A spiritual person is...

Discussion in 'Belief and Spirituality' started by Kenneth, Apr 24, 2011.

  1. Lunitik

    Lunitik Interfaith Forums

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    I have looked into theosophy in some depth, however I have found them to be the exact opposite of experiential. They seem to be an attempt to merge every faith into a common cluster of doctrines, but never really seem to actually get anywhere. They are too concerned with voicing opinions and debating to ever actually realize oneness, their every aspect is about reconfirming duality it seems.

    With me, there is the confusion of lack of interest in what is different, I understand spiritual growth as the removal of all forms of duality. The confusion of theosophy is in their intertwining of the stories of the faiths, in their attempt to merge the irrelevant factors. I do not believe we would have an enjoyable discussion in this area since our approaches are completely at odds. Our approaches to seeing how the faiths align is undertaken from completely different angles.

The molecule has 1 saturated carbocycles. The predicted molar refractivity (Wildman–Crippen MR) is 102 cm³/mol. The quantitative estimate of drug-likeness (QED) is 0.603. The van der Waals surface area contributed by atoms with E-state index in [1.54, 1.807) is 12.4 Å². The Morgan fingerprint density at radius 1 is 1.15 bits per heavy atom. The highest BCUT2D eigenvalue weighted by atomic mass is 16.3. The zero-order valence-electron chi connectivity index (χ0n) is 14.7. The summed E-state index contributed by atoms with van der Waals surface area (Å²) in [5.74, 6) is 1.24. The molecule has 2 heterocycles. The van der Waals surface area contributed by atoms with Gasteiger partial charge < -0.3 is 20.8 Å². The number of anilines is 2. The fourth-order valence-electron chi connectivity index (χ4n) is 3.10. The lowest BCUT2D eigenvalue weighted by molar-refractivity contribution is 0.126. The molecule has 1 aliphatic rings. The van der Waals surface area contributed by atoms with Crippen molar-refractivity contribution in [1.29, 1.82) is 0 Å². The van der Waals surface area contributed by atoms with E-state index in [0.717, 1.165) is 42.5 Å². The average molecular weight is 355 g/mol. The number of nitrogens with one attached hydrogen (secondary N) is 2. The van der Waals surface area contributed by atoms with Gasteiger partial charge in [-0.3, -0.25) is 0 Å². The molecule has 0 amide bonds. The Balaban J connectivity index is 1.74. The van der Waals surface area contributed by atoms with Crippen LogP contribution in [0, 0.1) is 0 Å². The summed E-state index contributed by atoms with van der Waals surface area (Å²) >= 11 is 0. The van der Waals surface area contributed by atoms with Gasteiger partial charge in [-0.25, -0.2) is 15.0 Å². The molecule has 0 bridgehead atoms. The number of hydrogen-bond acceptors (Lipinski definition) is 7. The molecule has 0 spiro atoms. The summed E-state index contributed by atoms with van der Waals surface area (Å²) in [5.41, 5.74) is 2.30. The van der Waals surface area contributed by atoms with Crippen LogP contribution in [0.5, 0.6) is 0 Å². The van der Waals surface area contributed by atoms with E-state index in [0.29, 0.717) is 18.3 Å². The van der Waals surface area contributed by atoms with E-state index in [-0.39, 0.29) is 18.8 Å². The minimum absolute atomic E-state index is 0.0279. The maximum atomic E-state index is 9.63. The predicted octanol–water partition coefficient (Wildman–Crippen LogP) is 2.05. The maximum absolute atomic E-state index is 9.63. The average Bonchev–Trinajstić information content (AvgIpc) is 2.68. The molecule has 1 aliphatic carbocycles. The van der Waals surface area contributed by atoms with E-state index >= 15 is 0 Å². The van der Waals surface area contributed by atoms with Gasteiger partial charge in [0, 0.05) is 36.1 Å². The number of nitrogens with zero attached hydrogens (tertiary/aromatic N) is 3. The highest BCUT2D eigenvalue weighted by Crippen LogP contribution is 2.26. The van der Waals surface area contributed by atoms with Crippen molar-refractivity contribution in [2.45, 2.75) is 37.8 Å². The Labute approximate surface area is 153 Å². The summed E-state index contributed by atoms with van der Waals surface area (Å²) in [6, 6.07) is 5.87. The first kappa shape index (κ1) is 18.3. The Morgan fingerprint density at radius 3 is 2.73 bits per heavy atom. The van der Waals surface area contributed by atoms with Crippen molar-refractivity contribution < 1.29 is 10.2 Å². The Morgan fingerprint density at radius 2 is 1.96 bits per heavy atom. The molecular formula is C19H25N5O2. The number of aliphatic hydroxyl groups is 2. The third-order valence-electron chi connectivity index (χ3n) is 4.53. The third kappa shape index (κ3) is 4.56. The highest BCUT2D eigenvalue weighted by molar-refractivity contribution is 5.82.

2. Nick the Pilot

    Nick the Pilot Well-Known Member

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    Lunitik,

    It is a fascinating idea, that a being from the "twelfth level" can become an avatara and incarnate on earth whereas a being from the "seventh level" cannot, but this idea doesn't fit into my belief system. I guess we can simply agree to have different belief systems.

    If the Kingdom of God can be experienced here on earth, then they are definitely talking about enlightenment (but not nirvana). I have heard the idea that Moses' Promised Land was not heaven but nirvana, and this makes a lot of sense to me. And as you seem to be suggesting, both the teachings of nirvana and heaven were later merged into a single of concept of heaven and then taught to the masses.